How the PCR test works and why it’s such a critical weapon against Covid-19
21 September 2020
Opinion: Misinformation about the effectiveness of the polymerase chain reaction test is swirling, but in fact the PCR is both reliable and critical in taking on the virus, explains Associate Professor Siouxsie Wiles.
I’ve been asked by several people in recent days whether there is any truth to a video about the Covid-19 PCR test that is currently doing the rounds on social media. I’m not linking to it, because it is chock full of false information; the fewer people who see it the better. It is by a medical doctor who talks about the difference between diagnostic and screening tests. She sounds like she knows what she’s talking about so I can see why people are confused.
Before I get into what the current Covid-19 tests can and can’t tell us, what I will say is that just because someone is medically qualified doesn’t necessarily mean they know anything about diagnostic testing and the intricacies of quantitative PCR (polymerase chain reaction). The same goes for epidemiologists, engineers, and low-carb diet advocates. It’s also worth remembering that there are people who are actively trying to make everyone lose confidence in the PCR tests in order to push the idea that Covid-19 can’t be managed and we just need to learn to “live with the virus”.
Testing for the virus
I’ve written before about the hundreds of tests for Covid-19 that are either in development or already commercially available. Some of them test for the presence of the virus. Others test for our body’s response to the virus. In that same piece I also wrote about the Foundation for Innovative New Diagnostics which has offered to put the tests through their paces. They’re making their findings available for anyone to look at.
Like us, the SARS-CoV-2 virus responsible for Covid-19 has a set of genetic instructions called its genome. While we might not know exactly what each gene in that genome does, we do know that together they make up the virus. The PCR test looks for specific genetic sequences that are only found in the SARS-CoV-2 virus. That makes it very suitable as a screening tool as it has such a low false-positive rate – people are highly unlikely to test positive unless the virus is present in the sample. We know this is true from all the thousands of negative tests we’ve seen here in New Zealand.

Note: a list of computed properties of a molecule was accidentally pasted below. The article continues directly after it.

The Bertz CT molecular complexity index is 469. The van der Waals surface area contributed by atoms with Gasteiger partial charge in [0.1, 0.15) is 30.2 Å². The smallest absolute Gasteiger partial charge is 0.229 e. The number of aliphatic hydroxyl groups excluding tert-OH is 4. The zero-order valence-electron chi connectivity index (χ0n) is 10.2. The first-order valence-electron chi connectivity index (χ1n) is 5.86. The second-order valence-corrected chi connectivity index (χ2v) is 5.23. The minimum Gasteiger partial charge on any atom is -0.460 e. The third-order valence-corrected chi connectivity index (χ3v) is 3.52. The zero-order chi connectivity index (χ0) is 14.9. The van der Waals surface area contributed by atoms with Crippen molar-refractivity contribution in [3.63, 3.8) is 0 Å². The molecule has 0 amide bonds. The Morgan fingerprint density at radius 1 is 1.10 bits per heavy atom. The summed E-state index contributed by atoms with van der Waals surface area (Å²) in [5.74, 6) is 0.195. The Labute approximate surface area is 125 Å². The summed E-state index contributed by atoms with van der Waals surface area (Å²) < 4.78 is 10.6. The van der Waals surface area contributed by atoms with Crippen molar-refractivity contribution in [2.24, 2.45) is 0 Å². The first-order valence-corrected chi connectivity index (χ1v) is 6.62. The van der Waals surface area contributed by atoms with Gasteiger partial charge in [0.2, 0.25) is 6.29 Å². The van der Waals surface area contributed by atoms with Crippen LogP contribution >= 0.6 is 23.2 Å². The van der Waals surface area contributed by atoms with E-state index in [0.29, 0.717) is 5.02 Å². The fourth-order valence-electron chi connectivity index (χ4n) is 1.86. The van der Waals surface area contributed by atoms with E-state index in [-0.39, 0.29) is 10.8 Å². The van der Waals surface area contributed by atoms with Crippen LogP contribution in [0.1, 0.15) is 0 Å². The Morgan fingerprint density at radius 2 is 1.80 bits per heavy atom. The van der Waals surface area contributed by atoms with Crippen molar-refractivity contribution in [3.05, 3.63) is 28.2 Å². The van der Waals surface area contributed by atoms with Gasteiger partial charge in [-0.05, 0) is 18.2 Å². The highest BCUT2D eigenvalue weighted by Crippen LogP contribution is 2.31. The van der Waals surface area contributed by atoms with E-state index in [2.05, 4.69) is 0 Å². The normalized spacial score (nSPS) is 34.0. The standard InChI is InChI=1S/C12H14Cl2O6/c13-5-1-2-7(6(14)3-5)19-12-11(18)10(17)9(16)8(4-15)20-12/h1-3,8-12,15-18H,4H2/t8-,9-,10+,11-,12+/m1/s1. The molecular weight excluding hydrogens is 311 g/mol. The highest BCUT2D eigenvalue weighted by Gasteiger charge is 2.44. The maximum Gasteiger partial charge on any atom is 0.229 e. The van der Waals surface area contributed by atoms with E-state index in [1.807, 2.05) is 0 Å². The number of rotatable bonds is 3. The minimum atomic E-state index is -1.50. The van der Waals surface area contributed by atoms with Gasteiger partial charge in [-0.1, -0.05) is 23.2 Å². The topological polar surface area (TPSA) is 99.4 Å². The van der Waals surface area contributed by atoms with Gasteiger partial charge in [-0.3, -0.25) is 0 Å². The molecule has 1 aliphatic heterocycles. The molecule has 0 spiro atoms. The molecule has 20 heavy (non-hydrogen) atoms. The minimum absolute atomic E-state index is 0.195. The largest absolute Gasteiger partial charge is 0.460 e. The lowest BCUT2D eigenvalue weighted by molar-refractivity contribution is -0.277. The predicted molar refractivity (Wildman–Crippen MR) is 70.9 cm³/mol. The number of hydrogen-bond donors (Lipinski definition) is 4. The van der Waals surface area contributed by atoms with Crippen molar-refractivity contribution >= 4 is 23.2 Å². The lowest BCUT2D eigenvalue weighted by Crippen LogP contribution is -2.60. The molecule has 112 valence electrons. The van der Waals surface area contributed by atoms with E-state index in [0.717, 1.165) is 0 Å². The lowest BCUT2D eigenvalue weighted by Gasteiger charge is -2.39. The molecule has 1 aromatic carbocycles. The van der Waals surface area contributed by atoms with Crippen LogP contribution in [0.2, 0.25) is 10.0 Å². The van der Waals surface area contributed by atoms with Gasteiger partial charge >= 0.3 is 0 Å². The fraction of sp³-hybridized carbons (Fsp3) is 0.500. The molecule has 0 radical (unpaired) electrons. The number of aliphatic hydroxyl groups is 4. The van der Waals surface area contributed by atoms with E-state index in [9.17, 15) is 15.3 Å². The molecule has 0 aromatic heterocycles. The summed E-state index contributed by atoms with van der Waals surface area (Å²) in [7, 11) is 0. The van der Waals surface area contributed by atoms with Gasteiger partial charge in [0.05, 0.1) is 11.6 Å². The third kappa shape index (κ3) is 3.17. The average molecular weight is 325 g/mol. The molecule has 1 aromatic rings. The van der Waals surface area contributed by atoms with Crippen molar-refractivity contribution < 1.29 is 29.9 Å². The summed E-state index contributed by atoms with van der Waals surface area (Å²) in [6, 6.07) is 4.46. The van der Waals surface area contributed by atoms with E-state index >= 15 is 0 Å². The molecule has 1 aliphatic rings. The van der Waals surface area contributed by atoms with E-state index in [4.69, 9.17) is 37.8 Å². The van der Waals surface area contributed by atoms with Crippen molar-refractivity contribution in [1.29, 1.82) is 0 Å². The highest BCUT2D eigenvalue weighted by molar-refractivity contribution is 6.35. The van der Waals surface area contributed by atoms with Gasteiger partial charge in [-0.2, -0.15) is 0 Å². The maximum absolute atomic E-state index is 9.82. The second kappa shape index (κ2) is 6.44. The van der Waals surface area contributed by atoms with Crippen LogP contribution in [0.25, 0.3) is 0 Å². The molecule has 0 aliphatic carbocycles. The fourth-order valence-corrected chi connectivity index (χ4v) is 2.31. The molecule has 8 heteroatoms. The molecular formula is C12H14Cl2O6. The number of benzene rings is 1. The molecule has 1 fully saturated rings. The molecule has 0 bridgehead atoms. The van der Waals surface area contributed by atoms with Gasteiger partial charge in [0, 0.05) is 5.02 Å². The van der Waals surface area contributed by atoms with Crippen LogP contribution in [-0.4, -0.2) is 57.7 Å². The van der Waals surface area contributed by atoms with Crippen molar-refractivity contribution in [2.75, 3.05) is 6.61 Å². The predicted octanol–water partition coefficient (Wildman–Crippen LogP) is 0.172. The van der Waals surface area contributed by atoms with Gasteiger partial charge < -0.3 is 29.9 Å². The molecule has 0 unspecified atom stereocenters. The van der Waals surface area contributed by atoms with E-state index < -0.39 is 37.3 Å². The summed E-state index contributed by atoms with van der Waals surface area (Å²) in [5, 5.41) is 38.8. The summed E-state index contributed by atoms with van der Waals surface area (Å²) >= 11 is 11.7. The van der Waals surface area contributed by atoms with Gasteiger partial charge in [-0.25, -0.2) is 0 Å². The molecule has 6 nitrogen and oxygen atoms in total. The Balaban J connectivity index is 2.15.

We also know the PCR tests really do detect viral sequences as this has been confirmed time and time again by also sequencing the entire viral genome from a positive sample. In New Zealand we’re now using genome sequencing as an extra bit of information to see which cases are linked together. This can help to define a cluster or even understand how someone might have become infected as happened in with the Rydges maintenance worker or the recent community case in a person who had tested negative while in managed isolation.
The ‘sensitivity’ of the PCR test
According to the Foundation for Innovative New Diagnostics’ dashboard there are now hundreds of versions of the PCR test. What differentiates them is the equipment they are designed to run on and the specific genetic sequences they look for. Some of the test kits can detect as few as 1-10 copies of the specific viral gene they are designed to pick up. That makes them super-sensitive.
Despite this, you might have seen people claim that PCR testing only has a sensitivity of 60-70%. I’m not quite sure where that number has come from or what they actually mean by it, but I think they might be trying to quantify how many infected people would wrongly test negative by the PCR test. The reality is that while the test itself is very sensitive, the way we are using it in New Zealand and in many other places around the world requires someone to have a swab stuck right up to the back of their nose. This is where things can get a bit tricky, because depending on how well the swab is inserted and moved around, it’s possible to not get enough genetic material for the PCR test. And that could mean an infected person tests negative. That’s why it’s utterly farcical that some countries tried to roll out home-swabbing kits in an effort to improve their testing capacity. Do you think you could swab yourself properly? Maybe the medical professionals among us could but I’m pretty sure I couldn’t.
The good news is things have moved on. Dr Anne Wyllie is a New Zealand scientist at the Yale School of Public Health in the US. She led a team that has developed a method for testing saliva for the virus instead of using swabs to collect a sample. Spitting into a container sounds much easier. Not only was it easier, but it also picked up people who had tested negative by nasal swab. The US Food and Drug Administration have granted the method an emergency authorisation so it can be used to test people. I’m told ESR is looking into using the method here in New Zealand. I really hope they do as it would be a much more palatable way to test people, especially those who work at the border or in managed isolation and quarantine and need to be tested regularly.
The PCR test captures a moment in time